As someone who grew up in working class Lower Roxbury/ South End in the 50s and 60s, I can remember a time when housing costs were not a major factor in finding apartments to raise families. In comparison to other necessities at that time, there was no crisis in finding apartments at decent rents.
However, that was then and not now. Living on East Springfield Street over a half-century ago, rents were reasonable for working families. Supermarket prices also pretty inexpensive too. I recently viewed an old photo taken back around 1970 of the First National Store opposite Holy Cross Cathedral. Back then, folks with cash hadn’t discovered how great the neighborhood was. All of us there liked the neighborhood. It was relatively safe too. Oh, back then, rents about $35 or $40 per month plus utilities.
Today walking down East Springfield Street near Mike’s City Diner, these rowhouses are now renting for about $2,500 per month and don’t even how much you can purchase these buildings for today. You can’t afford any of them.
I live in East Boston today where the so-called building boom is at hyper-speed just like Southie’s Seaport was. Walls of high-rise, high-end luxury living blocking the harbor from the neighborhood. Along with this waterfront housing boom comes the trickle down boom as apartments and homes have been sold, restored or whatever. Rents keep soaring and house price zooming into space as well.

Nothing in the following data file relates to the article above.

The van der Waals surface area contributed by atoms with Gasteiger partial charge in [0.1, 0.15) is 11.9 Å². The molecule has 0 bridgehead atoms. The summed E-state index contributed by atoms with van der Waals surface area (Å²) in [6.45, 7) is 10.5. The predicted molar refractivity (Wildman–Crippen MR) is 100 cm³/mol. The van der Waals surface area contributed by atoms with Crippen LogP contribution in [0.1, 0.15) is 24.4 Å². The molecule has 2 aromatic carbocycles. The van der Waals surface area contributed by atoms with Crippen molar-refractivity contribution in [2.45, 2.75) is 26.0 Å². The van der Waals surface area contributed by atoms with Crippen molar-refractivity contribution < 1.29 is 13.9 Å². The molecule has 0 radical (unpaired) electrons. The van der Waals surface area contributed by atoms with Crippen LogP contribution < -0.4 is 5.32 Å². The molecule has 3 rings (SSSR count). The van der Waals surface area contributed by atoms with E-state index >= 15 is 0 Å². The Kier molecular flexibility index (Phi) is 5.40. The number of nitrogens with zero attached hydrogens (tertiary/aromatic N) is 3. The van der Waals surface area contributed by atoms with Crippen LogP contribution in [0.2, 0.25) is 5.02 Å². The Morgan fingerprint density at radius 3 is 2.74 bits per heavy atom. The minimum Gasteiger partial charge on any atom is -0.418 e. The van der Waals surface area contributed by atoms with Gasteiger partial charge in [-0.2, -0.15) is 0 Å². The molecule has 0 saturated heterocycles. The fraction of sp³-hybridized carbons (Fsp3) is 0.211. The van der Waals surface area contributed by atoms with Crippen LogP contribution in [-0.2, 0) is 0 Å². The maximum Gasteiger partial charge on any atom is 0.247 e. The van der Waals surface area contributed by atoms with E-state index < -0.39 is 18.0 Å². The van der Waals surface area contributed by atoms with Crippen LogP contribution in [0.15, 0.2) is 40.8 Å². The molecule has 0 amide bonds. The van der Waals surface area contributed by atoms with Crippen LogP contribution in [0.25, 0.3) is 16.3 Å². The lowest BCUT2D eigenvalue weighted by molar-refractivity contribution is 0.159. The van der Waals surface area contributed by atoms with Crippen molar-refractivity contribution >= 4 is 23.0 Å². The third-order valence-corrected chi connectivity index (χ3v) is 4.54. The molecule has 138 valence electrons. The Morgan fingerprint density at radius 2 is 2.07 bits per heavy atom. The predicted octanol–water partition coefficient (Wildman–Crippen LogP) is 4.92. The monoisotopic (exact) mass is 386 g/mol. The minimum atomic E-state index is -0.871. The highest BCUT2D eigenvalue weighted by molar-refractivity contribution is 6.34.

If you don’t own in East Boston today, you are not long for this once affordable neighborhood. Same goes pretty much across the city as I write this down. According to a new piece of research just published in the Boston Globe, about 64 percent of all sold luxury apartments or condos are going to part-time Bostonians or investors. Real Bostonians whether old or new are likely frozen out of this housing boom that our elected officials constantly gloat about.
Little by little, Boston is turning into a city of extreme living, the very rich and the very poor. Middle class homeowners don’t know what to do as the boom keeps booming. Boston needs to become a livable city again across the board.
Our politicians have taken their eyes off the mark. They think the current Building Boom is working but in reality, is it? Are you safe in your home now? Are you one rent hike away from moving out and where can you go?
The status quo isn’t working and we need to re-look at how Boston is booming and see all those folks getting boomed by this boom. How can we grow as a diverse community of people? We need to do more than we are currently doing because we have no other choice.
East Boston resident